To resolve this issue, we must apply the customary rules of statutory construction in an effort to glean the meaning of the term “conviction” in this context.   We examine the statute giving the words their ordinary meaning in context (Quintano v. Mercury Casualty Co.(1995) 11 Cal.4th 1049, 1055, 48 Cal.Rptr.2d 1, 906 P.2d 1057), and consider the nature and purpose of the statute.  (Nahrstedt v. Lakeside Village Condominium Assn. (1994) 8 Cal.4th 361, 378-379, 33 Cal.Rptr.2d 63, 878 P.2d 1275.)

Section 667, subdivision (c), makes the harsher three strikes sentencing provisions applicable when (1) a defendant “has been convicted of a felony,” and (2) “it has been pled and proved that the defendant has one or more prior felony convictions as defined in subdivision (d)․” (Italics added;  see also § 667, subd. (e) [making the enhanced three-strike penalty applicable “where a defendant has a prior felony conviction”].)   Subdivision (b) of section 667 states that “[i]t is the intent of the Legislature in enacting subdivisions (b) to (i) [three strikes law], inclusive, to ensure longer prison sentences and greater punishment for those who commit a felony and have been previously convicted of serious and/or violent felony offenses.”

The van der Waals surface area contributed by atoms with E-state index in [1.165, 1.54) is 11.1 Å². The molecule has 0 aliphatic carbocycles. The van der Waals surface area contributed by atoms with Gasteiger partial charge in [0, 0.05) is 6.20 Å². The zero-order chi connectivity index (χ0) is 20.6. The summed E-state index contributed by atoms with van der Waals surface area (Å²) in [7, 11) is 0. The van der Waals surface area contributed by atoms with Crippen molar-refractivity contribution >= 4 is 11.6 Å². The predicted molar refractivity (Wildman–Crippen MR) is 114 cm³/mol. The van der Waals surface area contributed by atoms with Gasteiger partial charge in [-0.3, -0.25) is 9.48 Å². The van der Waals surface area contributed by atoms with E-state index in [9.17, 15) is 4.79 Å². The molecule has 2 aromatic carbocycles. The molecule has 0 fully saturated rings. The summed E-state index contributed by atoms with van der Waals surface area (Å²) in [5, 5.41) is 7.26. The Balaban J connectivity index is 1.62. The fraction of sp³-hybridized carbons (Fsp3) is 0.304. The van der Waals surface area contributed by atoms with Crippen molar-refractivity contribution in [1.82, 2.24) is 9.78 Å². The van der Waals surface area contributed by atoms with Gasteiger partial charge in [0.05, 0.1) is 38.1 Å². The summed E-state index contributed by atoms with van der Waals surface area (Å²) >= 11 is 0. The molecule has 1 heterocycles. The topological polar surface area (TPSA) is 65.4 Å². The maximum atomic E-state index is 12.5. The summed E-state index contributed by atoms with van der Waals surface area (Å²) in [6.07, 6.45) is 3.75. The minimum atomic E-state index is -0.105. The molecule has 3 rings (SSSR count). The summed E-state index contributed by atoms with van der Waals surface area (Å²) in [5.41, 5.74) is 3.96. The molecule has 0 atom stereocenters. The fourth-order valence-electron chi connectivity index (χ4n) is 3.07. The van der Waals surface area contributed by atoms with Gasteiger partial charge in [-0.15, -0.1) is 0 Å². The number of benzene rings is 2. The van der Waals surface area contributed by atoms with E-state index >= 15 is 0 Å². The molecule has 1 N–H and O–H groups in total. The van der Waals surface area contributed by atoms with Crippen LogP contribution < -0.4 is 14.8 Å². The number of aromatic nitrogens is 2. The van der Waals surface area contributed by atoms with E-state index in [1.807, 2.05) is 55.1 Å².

The term “conviction” has no fixed definition and has been interpreted by the courts of this state to have various meanings, depending upon the context in which the word is used.  (People v. Williams (1996) 49 Cal.App.4th 1632, 1637, 57 Cal.Rptr.2d 448.)  “ ‘Convicted’ ” sometimes refers to a verdict or guilty plea and other times it means a verdict or guilty plea and the judgment pronounced on the verdict or plea.   For purposes of imposing a sentencing enhancement, “ ‘conviction’ ” means only the ascertainment of guilt.   (People v. Mendoza (2003) 106 Cal.App.4th 1030, 1033, 131 Cal.Rptr.2d 375.)   With respect to its applicability to the three strikes law, “[t]he Legislature certainly did not intend to benefit a repeat offender such as defendant based solely on the fortuity of the timing of sentencing.”  (People v. Rhoads (1990) 221 Cal.App.3d 56, 59, 270 Cal.Rptr. 266.)  “To the contrary, in context, Penal Code section 1170.12, subdivision (b)(1) evinces an intent to eschew technicalities in definition.   The focus we discern is rather on factual guilt․” (People v. Castello (1998) 65 Cal.App.4th 1242, 1253-1254, 77 Cal.Rptr.2d 314.)